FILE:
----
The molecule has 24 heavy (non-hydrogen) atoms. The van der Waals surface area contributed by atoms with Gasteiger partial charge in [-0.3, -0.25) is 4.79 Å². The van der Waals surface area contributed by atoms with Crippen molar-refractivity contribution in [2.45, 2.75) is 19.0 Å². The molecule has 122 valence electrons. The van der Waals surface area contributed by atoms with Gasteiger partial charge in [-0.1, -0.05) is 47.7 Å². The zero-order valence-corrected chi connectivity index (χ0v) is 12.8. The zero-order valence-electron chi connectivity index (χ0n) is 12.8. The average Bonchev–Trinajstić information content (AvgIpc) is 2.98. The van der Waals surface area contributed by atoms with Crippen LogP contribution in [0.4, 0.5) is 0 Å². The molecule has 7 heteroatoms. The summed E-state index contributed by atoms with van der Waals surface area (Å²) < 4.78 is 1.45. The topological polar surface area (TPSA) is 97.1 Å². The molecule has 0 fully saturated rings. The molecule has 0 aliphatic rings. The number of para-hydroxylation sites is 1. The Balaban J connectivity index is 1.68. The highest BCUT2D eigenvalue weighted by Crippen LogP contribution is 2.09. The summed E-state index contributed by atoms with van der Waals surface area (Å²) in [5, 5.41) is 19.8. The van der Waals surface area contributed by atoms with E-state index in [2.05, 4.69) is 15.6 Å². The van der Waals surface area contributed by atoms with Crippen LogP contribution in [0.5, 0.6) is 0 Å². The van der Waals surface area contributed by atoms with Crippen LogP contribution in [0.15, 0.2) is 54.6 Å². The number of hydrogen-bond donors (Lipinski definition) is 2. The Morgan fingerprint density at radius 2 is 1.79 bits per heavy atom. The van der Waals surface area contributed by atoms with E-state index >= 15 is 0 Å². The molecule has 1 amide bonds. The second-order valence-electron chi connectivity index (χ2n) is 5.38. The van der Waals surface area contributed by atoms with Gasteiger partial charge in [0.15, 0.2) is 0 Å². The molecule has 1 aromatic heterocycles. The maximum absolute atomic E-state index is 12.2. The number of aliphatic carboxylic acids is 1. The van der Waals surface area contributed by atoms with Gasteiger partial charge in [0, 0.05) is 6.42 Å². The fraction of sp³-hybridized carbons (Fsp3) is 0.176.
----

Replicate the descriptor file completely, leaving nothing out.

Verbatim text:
The molecule has 24 heavy (non-hydrogen) atoms. The van der Waals surface area contributed by atoms with Gasteiger partial charge in [-0.3, -0.25) is 4.79 Å². The van der Waals surface area contributed by atoms with Crippen molar-refractivity contribution in [2.45, 2.75) is 19.0 Å². The molecule has 122 valence electrons. The van der Waals surface area contributed by atoms with Gasteiger partial charge in [-0.1, -0.05) is 47.7 Å². The zero-order valence-corrected chi connectivity index (χ0v) is 12.8. The zero-order valence-electron chi connectivity index (χ0n) is 12.8. The average Bonchev–Trinajstić information content (AvgIpc) is 2.98. The van der Waals surface area contributed by atoms with Crippen LogP contribution in [0.4, 0.5) is 0 Å². The molecule has 7 heteroatoms. The summed E-state index contributed by atoms with van der Waals surface area (Å²) < 4.78 is 1.45. The topological polar surface area (TPSA) is 97.1 Å². The molecule has 0 fully saturated rings. The molecule has 0 aliphatic rings. The number of para-hydroxylation sites is 1. The Balaban J connectivity index is 1.68. The highest BCUT2D eigenvalue weighted by Crippen LogP contribution is 2.09. The summed E-state index contributed by atoms with van der Waals surface area (Å²) in [5, 5.41) is 19.8. The van der Waals surface area contributed by atoms with E-state index in [2.05, 4.69) is 15.6 Å². The van der Waals surface area contributed by atoms with Crippen LogP contribution in [0.5, 0.6) is 0 Å². The van der Waals surface area contributed by atoms with Crippen LogP contribution in [0.15, 0.2) is 54.6 Å². The number of hydrogen-bond donors (Lipinski definition) is 2. The Morgan fingerprint density at radius 2 is 1.79 bits per heavy atom. The van der Waals surface area contributed by atoms with E-state index >= 15 is 0 Å². The molecule has 1 amide bonds. The second-order valence-electron chi connectivity index (χ2n) is 5.38. The van der Waals surface area contributed by atoms with Gasteiger partial charge in [0.15, 0.2) is 0 Å². The molecule has 1 aromatic heterocycles. The maximum absolute atomic E-state index is 12.2. The number of aliphatic carboxylic acids is 1. The van der Waals surface area contributed by atoms with Gasteiger partial charge in [0, 0.05) is 6.42 Å². The fraction of sp³-hybridized carbons (Fsp3) is 0.176.